of Fairies: Hobgoblins, Brownies, Bogies, & Other Supernatural
Creatures (Pantheon Fairy Tale and Folklore Library)
are simply the ones I've already added to my collection. The former is
a great overall introduction to the fairylore of the British Isles but
it also touches upon the perception and development of faeries within
literature. The latter two are collections of more in-depth entries
relating to various faery types, themes, and tales.
If you enjoy the encylopedic format, I would also suggest Spirits, Fairies, Leprechauns, and Goblins: An Encyclopedia. Although entries on faeries share a volume with entries on angels, demons, etc. its truly international content makes it a pleasant companion to Brigg's "An Encyclopedia of Fairies." Another text that falls within the same format would be Illustrated Encylopedia of Fairies.
As a concise introduction to traditional views of Faery, Fairy Lore is a great starting point. Originally published as "The Fairy Mythology," The World Guide to Gnomes, Fairies, Elves & Other Little People is a collection of faery stories from many lands. The updated title is a bit misleading since the book is almost entirely Eurocentric in focus, but it is still a treasure-trove of tales. The Fairy Faith in Celtic Countries: The Classic Study of Leprechauns, Pixies, and Other Fairy Spirits is a classic work which is particularly valuable in that Evans-Wentz not only collects the fairylore itself but also the beliefs of the people regarding faeries. The Secret Commonwealth: Of Elves, Fauns, and Fairies (New York Review Books Classics) is a short essay on Faery by a 17th century Scottish clergyman by the name of Robert Kirk. It is believed that because he revealed too much of Faery's nature with this work he was "taken" captive into the hollow hills himself. Elves, Wights, and Trolls: Studies Towards the Practice of Germanic Heathenry: Vol. I (Studies Towards the Practice of Germanic Heathenry) is a survey of fey within Germanic and Scandinavian culture. While the first portion is largely academic in nature, the second portion includes suggested rites for honoring Them firsthand.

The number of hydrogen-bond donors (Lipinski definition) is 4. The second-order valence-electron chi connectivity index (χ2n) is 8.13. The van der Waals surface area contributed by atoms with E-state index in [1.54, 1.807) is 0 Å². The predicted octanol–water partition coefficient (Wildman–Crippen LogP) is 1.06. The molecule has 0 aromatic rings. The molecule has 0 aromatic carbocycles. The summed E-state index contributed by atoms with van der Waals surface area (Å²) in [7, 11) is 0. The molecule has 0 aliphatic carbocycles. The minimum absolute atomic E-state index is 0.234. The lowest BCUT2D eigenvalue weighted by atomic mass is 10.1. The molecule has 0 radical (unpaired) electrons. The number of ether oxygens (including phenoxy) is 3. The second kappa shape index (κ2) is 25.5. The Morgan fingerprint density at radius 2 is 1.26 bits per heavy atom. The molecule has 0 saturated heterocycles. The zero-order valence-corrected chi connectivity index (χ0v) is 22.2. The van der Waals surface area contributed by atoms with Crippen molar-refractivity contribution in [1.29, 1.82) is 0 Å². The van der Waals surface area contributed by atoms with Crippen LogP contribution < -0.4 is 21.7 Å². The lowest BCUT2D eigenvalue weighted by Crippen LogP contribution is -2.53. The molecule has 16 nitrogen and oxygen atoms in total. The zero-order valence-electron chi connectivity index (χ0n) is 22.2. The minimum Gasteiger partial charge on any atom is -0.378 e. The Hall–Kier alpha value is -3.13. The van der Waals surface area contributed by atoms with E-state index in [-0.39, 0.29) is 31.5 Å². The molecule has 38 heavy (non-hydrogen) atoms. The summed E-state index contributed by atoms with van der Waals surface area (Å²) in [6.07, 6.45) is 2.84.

Meeting the Other Crowd is a recently-collected volume of fairylore from Ireland. Although the purpose of compiling folklore can be academic, this book reads like a collection of short stories, drawing you in with every page, and it may well alter your view of Irish faeries forever. Another work which examines some of the less-pleasant aspects of traditional fairylore is At the Bottom of the Garden: A Dark History of Fairies, Hobgoblins, Nymphs, and Other Troublesome Things, however it also is concerned with the changing view of Faery in literature, culture, and media. An anthology of works by various folklorists, The Good People: New Fairylore Essays features writings about fairylore in Canada, Scotland, Ireland, Norway etc. as well as essays about the development of the American Tooth Fairy and the etymology of the word fairy. Some of the essays are drier reading than others, but it's interesting to find more contemporary pieces. A Fairy Tale Reader: A Collection of Story, Lore and Vision is another beautiful anthology of traditional tales of Faery as well as poetry, excerpts from more contemporary literature, and more personal reflections on Elfhame.
The Victorian conception of Faery has had a profound impact on shaping our modern stereotype of fairies as tiny, delicate, playful creatures with insect wings and pointed ears. This image is rarely supported in genuine world folklore and myth, but it is definitely worth investigating how this stereotype came about.Strange and Secret Peoples: Fairies and Victorian Consciousness, Victorian Fairy Painting, and Fairy Art: Artists & Inspirations provide a great deal of background as to how the Victorians viewed and represented Faery.